Subscribe to our newsletter

Legendary music documentarian D.A. Pennebaker who made 'Don't Look Back' and 'Ziggy Stardust' has died at 94


The iconic music documentarian D.A. Pennebaker has passed away at the age of 94. The legendary filmmaker was the man behind the lens for a host of historic music documentaries including Bob Dylan’s 1967 tour film Don’t Look Back and David Bowie’s 1973 Ziggy Stardust and The Spiders From Mars.

Revisit Bob Dylan and Bette Midler singing ‘You Really Got A Hold On Me’

Born Donn Alan Pennebaker the filmmaker began his career in the early fifties when he completed the filming of his first short Daybreak Express. The film provided a colourful glimpse into the inner workings of New York City’s bustling life. This was just the starting point for Pennebaker who dabbled in a host of different film types. But he will remain best known for his work with some of the most electric rock and roll artists ever.

One such artist was Bob Dylan whom Pennebaker joined for his 1965 tour of England which would become his last acoustic tour in the country. This pivotal moment in Dylan’s career was expertly captured by Pennebaker in the now rightly highly acclaimed tour film Don’t Look Back. But Pennebaker filmed some more greats at interesting points in their careers. He also took footage of Jimi Hendrix, Jerry Lee Lewis, Chuck Berry, Little Richard, Bo Diddley and, of course, David Bowie.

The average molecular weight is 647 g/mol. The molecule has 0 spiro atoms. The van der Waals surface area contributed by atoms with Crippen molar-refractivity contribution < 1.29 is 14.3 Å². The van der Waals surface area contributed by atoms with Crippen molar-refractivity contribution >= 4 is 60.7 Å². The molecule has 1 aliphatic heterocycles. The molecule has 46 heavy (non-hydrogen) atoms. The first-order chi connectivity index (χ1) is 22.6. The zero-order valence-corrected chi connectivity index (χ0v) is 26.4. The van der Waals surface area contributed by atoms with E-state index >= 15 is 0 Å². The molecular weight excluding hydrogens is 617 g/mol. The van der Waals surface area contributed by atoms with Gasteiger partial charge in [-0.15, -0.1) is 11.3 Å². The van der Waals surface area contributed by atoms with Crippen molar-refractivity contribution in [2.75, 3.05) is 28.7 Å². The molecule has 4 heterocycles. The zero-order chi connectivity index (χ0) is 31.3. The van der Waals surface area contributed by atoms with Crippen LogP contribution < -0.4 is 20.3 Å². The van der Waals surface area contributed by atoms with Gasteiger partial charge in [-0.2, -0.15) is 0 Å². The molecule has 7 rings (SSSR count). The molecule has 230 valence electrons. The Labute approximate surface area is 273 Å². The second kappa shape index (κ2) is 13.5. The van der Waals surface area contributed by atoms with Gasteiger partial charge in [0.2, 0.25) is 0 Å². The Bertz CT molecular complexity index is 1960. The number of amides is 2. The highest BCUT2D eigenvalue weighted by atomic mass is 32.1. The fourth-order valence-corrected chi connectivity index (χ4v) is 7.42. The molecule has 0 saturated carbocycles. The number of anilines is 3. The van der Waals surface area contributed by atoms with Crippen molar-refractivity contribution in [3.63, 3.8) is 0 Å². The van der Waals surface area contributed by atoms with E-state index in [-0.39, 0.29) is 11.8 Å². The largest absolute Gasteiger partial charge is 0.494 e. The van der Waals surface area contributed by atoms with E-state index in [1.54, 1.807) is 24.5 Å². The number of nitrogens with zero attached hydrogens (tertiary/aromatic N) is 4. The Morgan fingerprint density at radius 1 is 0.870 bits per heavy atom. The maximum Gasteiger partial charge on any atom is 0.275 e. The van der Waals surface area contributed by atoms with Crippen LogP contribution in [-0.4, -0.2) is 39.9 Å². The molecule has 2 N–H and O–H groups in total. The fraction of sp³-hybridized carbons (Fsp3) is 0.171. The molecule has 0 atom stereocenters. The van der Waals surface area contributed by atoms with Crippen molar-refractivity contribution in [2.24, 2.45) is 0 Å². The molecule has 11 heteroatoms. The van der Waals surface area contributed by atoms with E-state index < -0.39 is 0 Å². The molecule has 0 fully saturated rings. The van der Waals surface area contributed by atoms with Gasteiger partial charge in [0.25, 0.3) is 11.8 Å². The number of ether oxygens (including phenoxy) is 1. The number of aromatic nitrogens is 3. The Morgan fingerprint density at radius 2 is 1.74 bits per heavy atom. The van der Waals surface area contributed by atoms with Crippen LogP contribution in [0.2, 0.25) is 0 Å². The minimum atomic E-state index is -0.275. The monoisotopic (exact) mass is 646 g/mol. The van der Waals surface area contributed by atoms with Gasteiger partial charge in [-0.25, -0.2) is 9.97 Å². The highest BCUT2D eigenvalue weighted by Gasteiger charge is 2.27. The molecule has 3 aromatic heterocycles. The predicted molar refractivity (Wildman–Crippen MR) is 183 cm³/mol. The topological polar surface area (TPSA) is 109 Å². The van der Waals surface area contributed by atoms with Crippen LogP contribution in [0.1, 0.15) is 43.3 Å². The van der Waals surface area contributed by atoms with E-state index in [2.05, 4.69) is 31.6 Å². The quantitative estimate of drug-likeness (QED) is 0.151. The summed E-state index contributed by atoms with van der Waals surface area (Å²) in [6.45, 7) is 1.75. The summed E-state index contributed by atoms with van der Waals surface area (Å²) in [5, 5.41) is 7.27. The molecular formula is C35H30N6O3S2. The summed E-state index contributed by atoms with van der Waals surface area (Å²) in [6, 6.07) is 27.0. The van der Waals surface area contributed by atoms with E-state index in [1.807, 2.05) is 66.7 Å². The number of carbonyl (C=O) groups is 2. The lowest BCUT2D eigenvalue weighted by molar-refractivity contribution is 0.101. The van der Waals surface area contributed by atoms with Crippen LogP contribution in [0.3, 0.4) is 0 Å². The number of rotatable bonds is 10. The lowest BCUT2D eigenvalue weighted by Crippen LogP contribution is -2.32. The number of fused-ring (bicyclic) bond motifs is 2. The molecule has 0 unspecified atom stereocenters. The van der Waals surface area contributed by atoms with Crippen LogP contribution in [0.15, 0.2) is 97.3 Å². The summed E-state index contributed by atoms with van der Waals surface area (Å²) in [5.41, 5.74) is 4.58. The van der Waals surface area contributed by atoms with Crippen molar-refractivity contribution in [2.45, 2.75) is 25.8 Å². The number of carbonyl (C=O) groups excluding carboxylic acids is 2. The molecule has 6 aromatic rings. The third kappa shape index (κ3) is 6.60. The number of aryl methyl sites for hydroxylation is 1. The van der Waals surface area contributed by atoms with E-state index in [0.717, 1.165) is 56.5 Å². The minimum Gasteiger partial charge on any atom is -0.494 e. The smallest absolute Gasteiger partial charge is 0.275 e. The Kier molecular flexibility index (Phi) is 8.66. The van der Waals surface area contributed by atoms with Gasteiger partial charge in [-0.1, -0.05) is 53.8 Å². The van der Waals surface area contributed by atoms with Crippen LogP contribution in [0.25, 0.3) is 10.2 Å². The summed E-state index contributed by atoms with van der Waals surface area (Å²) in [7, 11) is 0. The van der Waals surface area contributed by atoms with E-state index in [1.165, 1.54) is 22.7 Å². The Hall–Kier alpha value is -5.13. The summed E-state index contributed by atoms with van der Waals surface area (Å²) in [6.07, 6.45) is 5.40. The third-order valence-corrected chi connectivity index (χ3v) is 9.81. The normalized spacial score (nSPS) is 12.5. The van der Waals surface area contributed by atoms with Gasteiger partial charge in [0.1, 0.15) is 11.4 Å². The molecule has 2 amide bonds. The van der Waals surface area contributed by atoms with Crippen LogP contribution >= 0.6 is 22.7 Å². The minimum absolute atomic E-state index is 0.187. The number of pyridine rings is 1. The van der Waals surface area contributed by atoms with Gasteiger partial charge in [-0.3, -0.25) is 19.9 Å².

Enter, Ziggy Stardust: David Bowie introduces his alien rock star in a rare 1972 radio interview

Pennebaker was content with just music though and in 1993 he released the widely acclaimed film The War Room, which became an award-winning documentary on Bill Clinton’s 1992 presidential campaign. In 2013, Pennebaker received a Lifetime Achievement Oscar for his filmography.

R.I.P D.A. Pennebaker.